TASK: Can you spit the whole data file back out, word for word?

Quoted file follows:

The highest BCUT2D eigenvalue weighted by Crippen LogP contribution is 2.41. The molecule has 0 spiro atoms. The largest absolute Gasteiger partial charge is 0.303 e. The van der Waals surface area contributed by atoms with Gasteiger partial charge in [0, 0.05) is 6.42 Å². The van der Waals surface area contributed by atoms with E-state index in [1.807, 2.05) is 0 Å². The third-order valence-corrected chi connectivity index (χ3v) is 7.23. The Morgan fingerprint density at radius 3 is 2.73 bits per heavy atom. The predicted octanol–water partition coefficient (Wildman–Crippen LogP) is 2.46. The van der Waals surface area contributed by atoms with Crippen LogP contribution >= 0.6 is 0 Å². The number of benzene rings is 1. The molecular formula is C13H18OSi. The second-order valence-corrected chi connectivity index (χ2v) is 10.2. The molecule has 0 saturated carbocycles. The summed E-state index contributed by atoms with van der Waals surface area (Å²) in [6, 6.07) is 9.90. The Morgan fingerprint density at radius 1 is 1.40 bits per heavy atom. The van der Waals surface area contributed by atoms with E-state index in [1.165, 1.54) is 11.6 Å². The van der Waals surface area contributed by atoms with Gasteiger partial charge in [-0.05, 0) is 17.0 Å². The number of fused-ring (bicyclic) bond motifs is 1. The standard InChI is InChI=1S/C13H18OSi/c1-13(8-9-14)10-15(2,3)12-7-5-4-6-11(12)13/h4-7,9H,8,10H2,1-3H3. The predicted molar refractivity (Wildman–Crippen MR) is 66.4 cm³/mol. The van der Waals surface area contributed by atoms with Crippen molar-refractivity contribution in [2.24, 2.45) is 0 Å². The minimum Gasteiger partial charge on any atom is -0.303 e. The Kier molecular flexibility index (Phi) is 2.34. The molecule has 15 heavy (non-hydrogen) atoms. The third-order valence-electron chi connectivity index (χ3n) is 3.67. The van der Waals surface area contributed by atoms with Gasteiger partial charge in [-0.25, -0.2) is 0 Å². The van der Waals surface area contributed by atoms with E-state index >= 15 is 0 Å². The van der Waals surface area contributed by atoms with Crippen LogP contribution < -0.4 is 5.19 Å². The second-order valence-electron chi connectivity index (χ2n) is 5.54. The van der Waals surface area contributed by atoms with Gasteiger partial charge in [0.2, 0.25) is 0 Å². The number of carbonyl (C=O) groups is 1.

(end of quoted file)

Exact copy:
The highest BCUT2D eigenvalue weighted by Crippen LogP contribution is 2.41. The molecule has 0 spiro atoms. The largest absolute Gasteiger partial charge is 0.303 e. The van der Waals surface area contributed by atoms with Gasteiger partial charge in [0, 0.05) is 6.42 Å². The van der Waals surface area contributed by atoms with E-state index in [1.807, 2.05) is 0 Å². The third-order valence-corrected chi connectivity index (χ3v) is 7.23. The Morgan fingerprint density at radius 3 is 2.73 bits per heavy atom. The predicted octanol–water partition coefficient (Wildman–Crippen LogP) is 2.46. The van der Waals surface area contributed by atoms with Crippen LogP contribution >= 0.6 is 0 Å². The number of benzene rings is 1. The molecular formula is C13H18OSi. The second-order valence-corrected chi connectivity index (χ2v) is 10.2. The molecule has 0 saturated carbocycles. The summed E-state index contributed by atoms with van der Waals surface area (Å²) in [6, 6.07) is 9.90. The Morgan fingerprint density at radius 1 is 1.40 bits per heavy atom. The van der Waals surface area contributed by atoms with E-state index in [1.165, 1.54) is 11.6 Å². The van der Waals surface area contributed by atoms with Gasteiger partial charge in [-0.05, 0) is 17.0 Å². The number of fused-ring (bicyclic) bond motifs is 1. The standard InChI is InChI=1S/C13H18OSi/c1-13(8-9-14)10-15(2,3)12-7-5-4-6-11(12)13/h4-7,9H,8,10H2,1-3H3. The predicted molar refractivity (Wildman–Crippen MR) is 66.4 cm³/mol. The van der Waals surface area contributed by atoms with Crippen molar-refractivity contribution in [2.24, 2.45) is 0 Å². The minimum Gasteiger partial charge on any atom is -0.303 e. The Kier molecular flexibility index (Phi) is 2.34. The molecule has 15 heavy (non-hydrogen) atoms. The third-order valence-electron chi connectivity index (χ3n) is 3.67. The van der Waals surface area contributed by atoms with Gasteiger partial charge in [-0.25, -0.2) is 0 Å². The van der Waals surface area contributed by atoms with E-state index >= 15 is 0 Å². The van der Waals surface area contributed by atoms with Crippen LogP contribution < -0.4 is 5.19 Å². The second-order valence-electron chi connectivity index (χ2n) is 5.54. The van der Waals surface area contributed by atoms with Gasteiger partial charge in [0.2, 0.25) is 0 Å². The number of carbonyl (C=O) groups is 1.